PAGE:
New York City Air Pollution

Last week, traditional and social media featured countless photographs and videos of a smoky, orange haze over New York City — a by-product of unseasonably early, major wildfires in Canada and an unusual jet stream path. The New York Times’ The Upshot dug into the numbers — in this case, particles — based on data from the New York City Community Air Survey and the state’s Department of Environmental Conservation to reveal just how bad the pollution was (spoiler: historically bad!). Also check out this visual look at the air pollution and air quality tracker.

Taiwan’s Airline Industry Recovery

With the COVID-19 pandemic winding down, people are starting to return to air travel. According to flight data analyzed by the Commonwealth Magazine, Taiwan’s aviation industry is recovering, with airlines resuming flights on previous routes while adding new flight destinations. The Taiwanese news outlet mapped a year’s worth of flight trajectories on a rotating globe and visualized the changes in number of outbound flights pre- and post-pandemic using an animated bar chart race graph.

Mapping Affordable Homes

As rental costs in Switzerland reach an all-time high, the data and interactive team at the Swiss newspaper Tages-Anzeiger visualized 400,000 housing ads across Switzerland, creating a personalizable map where readers can adjust budget and number of bedrooms to see what kind of housing — and where — they can still afford. Rent in Zurich, Geneva, and Lausanne, as well as their suburbs, are “exorbitantly high;” smaller towns in Jura canton and Bernese Jura — the French-speaking part of Bern canton — are most affordable. Helpfully, the paper has removed the paywall for this article. Also, don’t miss Bloomberg’s look at Singapore’s spiking rentals.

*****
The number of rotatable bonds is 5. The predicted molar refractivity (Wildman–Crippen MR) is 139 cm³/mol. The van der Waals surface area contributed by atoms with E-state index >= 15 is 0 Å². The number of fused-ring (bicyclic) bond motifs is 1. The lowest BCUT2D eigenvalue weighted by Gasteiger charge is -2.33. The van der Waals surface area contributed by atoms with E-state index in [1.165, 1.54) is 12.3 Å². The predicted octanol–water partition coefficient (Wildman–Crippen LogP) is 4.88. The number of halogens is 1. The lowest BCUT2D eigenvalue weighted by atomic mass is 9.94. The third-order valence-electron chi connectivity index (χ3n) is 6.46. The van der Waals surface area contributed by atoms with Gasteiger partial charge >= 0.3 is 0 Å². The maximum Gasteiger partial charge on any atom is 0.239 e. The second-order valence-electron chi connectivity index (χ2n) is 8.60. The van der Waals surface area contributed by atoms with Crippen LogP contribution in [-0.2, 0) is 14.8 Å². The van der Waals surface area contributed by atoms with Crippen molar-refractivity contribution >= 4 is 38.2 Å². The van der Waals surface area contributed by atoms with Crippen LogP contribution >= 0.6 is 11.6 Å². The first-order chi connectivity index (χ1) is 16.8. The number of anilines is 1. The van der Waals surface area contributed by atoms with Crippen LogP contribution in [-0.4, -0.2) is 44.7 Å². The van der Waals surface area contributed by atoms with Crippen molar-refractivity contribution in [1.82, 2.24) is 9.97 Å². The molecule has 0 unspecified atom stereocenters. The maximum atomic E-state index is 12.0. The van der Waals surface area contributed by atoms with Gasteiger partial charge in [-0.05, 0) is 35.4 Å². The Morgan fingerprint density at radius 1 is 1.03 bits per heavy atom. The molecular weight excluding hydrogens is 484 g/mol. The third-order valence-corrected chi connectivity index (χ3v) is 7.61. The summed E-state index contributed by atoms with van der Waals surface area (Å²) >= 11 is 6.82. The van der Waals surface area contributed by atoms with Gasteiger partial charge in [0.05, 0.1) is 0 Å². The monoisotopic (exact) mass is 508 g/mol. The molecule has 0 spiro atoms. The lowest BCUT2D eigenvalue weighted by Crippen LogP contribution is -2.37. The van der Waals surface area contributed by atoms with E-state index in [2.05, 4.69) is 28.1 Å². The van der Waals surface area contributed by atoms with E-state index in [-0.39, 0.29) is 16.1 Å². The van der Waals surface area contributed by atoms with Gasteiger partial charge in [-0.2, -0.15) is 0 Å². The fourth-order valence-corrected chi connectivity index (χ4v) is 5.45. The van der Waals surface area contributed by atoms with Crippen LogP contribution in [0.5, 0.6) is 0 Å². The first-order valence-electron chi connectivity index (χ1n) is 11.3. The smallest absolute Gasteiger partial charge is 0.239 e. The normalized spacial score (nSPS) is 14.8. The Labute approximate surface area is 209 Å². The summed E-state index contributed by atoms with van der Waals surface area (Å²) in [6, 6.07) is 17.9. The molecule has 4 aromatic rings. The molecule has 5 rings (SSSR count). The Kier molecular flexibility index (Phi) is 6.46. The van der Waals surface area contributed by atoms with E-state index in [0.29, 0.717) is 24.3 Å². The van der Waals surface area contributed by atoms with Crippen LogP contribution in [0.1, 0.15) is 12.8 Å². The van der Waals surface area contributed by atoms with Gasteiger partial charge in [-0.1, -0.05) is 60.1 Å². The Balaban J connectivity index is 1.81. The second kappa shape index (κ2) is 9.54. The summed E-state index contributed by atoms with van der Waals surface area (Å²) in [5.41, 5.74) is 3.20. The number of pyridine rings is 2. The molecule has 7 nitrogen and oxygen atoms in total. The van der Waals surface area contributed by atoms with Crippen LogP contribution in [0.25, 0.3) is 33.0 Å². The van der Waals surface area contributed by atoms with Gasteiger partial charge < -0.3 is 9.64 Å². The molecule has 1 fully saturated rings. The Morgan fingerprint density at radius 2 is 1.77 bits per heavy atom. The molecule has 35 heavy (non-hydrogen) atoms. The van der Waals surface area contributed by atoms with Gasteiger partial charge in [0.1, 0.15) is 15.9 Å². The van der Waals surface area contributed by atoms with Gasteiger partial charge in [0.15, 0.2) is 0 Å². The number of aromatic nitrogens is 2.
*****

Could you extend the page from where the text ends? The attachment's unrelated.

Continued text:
Global Warming, Visualized

A comprehensive interactive video from Le Monde visualizes the data of the history of global warming. From millennia of stable earth temperatures to the Industrial Revolution’s increased carbon emissions to the 20th-century reliance on fossil fuels, it makes clear that man-made activities, rather than natural fluctuations and radiation, are to blame for our rapidly warming planet. The scientific consensus is well-established — but how did we get here?

Coping with Heat Waves

When temperatures reach extreme levels in Southeast Asian countries, as they have this spring — with effective high temperatures of 46 degrees C (115 degrees F) — it falls upon individuals to adapt where the government can’t help. CNN analyzed Copernicus Climate Change Service data and visualized extreme temperatures across Cambodia, Laos, Thailand, Vietnam, Malaysia, and Myanmar, and asked people engaged in the informal economy — the hardest-hit community, who often have no choice but to work outdoors — how they coped with heat and dangerous humidity.

GIJN’s Data Journalism Top 10 list is curated weekly. Send your suggestions to us.


Alexa van Sickle is an associate editor at GIJN. She was previously a senior editor for the foreign correspondence magazine Roads and Kingdoms. She has also been an editor at the International Institute for Strategic Studies and a publisher at an international law non-profit in London. She lives in Vienna, Austria.

 

Eunice Au is GIJN’s global team manager based in Budapest, Hungary. Previously, she was a Malaysia correspondent for Singapore’s The Straits Times, and a journalist at Malaysia’s New Straits Times. She has also written for The Sun, Malaysian Today, and Madam Chair.